The medical profession has failed in the area of preventative healthcare yet again. We have failed in an area which makes us “uncomfortable” when we discuss it with patients. That area is sexual health, and disease prevention. We fail because we are “uncomfortable”. We are failing to prevent a disease with the power to kill, when we have had some tools to prevent it for years. I am talking about HIV. Perhaps most shamefully of all, we are failing to use a powerful new tool in our therapeutic arsenal to prevent HIV transmission.
It is most certainly true that we understand a great deal about the HIV virus’ biology, and we have used that knowledge to create treatments that prolong the lives of HIV positive individuals. Perhaps most importantly, these drugs provide good quality of life. Now, we have found that these same drugs used for treatment of HIV infection can be used to prevent infection in the first place (a strategy called Pre-exposure prophylaxis, or PrEP). To me, this is almost a no brainer. There is one hang up however: the possibility of promoting resistance to antiviral drugs.
Consider the fact that patients are notoriously bad at taking medications as prescribed. All medicines. Not just antivirals. Physicians have already raised a new generation of super-bacteria by overusing antibiotics. A problem which is only compounded by the fact that many patients never finish the prescribed course. Individuals, regardless of HIV status, are bad at taking medicine as directed. So when HIV positive individuals don’t take their medications quite like they should, that is already a situation that can promote resistance. I contend that providing patients with PrEP is not going to make the problem of emerging resistance any worse than it already is. There is obviously room for debate on this issue, and I am certainly not an expert by any stretch of the imagination.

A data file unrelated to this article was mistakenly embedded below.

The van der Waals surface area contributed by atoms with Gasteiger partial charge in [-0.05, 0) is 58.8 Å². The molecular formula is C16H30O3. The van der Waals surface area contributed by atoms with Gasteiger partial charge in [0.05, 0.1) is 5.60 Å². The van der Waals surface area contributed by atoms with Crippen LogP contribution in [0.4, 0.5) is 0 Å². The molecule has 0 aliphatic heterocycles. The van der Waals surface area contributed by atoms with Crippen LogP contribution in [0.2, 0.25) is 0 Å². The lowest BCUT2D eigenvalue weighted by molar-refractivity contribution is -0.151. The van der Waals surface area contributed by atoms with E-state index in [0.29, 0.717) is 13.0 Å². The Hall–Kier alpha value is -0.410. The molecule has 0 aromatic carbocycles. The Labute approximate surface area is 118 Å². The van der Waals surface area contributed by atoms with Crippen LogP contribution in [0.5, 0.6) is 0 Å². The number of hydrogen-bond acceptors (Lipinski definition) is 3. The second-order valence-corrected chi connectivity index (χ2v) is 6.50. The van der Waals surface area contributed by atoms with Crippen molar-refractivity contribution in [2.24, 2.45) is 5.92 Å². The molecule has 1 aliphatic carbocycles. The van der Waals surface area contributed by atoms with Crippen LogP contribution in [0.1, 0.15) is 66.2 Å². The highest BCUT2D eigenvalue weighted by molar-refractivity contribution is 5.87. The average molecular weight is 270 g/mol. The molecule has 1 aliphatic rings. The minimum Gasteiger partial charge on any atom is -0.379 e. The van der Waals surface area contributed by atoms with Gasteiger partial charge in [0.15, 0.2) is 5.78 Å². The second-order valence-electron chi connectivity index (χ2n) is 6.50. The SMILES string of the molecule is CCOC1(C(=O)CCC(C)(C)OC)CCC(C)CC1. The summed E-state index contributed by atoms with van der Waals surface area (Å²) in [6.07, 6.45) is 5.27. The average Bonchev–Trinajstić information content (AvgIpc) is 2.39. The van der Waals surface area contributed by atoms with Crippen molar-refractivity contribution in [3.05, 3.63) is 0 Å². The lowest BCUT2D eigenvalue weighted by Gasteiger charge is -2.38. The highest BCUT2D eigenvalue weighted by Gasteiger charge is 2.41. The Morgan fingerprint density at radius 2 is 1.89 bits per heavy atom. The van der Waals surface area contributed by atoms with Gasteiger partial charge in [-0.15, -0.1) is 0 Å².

Failing to offer PrEP to appropriate patients is just as bad as failing to offer vaccination to a child. It is an opportunity to prevent disease that is being overlooked because it is “uncomfortable” to ask patients about sex. It should not be surprising that physicians are failing to offer PrEP, because we also have an abysmal track record of offering HIV testing. The CDC recommends that patients between the ages of 13 years, and 64 years be screened for HIV. The American College of Physicians recommends that physicians make HIV testing a part of routine health screenings. When was the last time your doctor suggested that you be tested?
Last time I checked, we do all kinds of things in medicine that make patients uncomfortable. We need to ask our patients about sex. Are they having sex? With what types of people do they prefer to have sex? Do they have one partner, or several? Just because a patient is elderly doesn’t mean that they aren’t having sex. Just because someone is in a relationship with a male at the present time doesn’t mean that they aren’t now, or have never had sex with a female. Just because a patient is married, doesn’t mean that they are monogamous. In order to know who to offer PrEP to, we need more information about our patients’ sexual practices.
To get this information, patients need to feel safe talking to us. There have been times when I have been a patient myself, and a physician would say something along the lines of “So, do you have a girlfriend?” This does not make me angry. Both as a medical student, and as a gay man this just makes me mentally sigh. I sit there and contemplate if it’s worth it or not to correct the situation. To educate the physician that no, I do not have a girlfriend, but I do have a boyfriend. Should I suggest that the physician should try more open ended questioning, signaling that he/she is ready to hear my story if I am ready to tell it.
The medical profession has a long track record of failing to promote preventative healthcare. It also has a track record of avoiding issues that are “uncomfortable”. It really should be no surprise that we have failed so profoundly to offer HIV screening and PrEP to our patients.